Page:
Theater as a mode of performance and a biological event is discussed. The manifestation and correction of the ways in which the human body works give theater a role which needs further research of its biological context.
An exploration into the interaction between the study of theatrical performance and other disciplines is presented. It is argued that there is a correspondence between the contemporary interest in performance theory and the view of nature provided by modern physics.
How the happenstance of publication affected western understanding of "the System" is discussed. Stanislavski has become a minor industry, both in theater training and in publishing, with courses and related books endorsing, elaborating or questioning his "System."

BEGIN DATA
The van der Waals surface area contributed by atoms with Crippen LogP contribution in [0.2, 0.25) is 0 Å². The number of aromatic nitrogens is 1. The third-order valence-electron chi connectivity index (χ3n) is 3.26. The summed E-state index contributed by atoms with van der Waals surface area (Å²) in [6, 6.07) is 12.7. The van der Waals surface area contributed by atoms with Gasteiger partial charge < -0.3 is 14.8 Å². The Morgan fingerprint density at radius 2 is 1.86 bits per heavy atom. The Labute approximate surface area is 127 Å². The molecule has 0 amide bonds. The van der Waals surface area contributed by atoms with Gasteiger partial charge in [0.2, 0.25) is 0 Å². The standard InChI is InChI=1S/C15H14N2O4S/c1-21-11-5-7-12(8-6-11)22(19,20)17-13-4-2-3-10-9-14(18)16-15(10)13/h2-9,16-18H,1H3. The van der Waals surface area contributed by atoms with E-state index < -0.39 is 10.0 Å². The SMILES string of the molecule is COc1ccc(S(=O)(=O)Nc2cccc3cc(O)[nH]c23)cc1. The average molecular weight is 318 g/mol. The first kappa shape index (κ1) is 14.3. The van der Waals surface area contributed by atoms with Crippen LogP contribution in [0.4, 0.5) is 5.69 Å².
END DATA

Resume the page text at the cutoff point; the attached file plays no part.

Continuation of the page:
Continuing our coverage of South African theatre, which most recently featured a critical view of the policy of the Market Theatre, Johannesburg, by David Graver and Loren Kruger (in NTQ19), we now include a consideration by South African writer Stephen Gray of one of the Market's most recent
The reassessment process continues in a consideration of the Living Newspaper as most contentious of all both by Congressional opponents of the Federal Theatre Project and by its own hierarchy"Injunction Granted." The strengths and structures of a work damned for its theme are discussed.
The men and methods involved in improving the reputations of the neighborhood theaters of the East End of London are examined. The Theatre Regulation Act of 1843 brought a number of minor theaters and saloons within the London area under the jurisdiction of Lord Chamberlain's office and allowed for stricter controls of the theaters.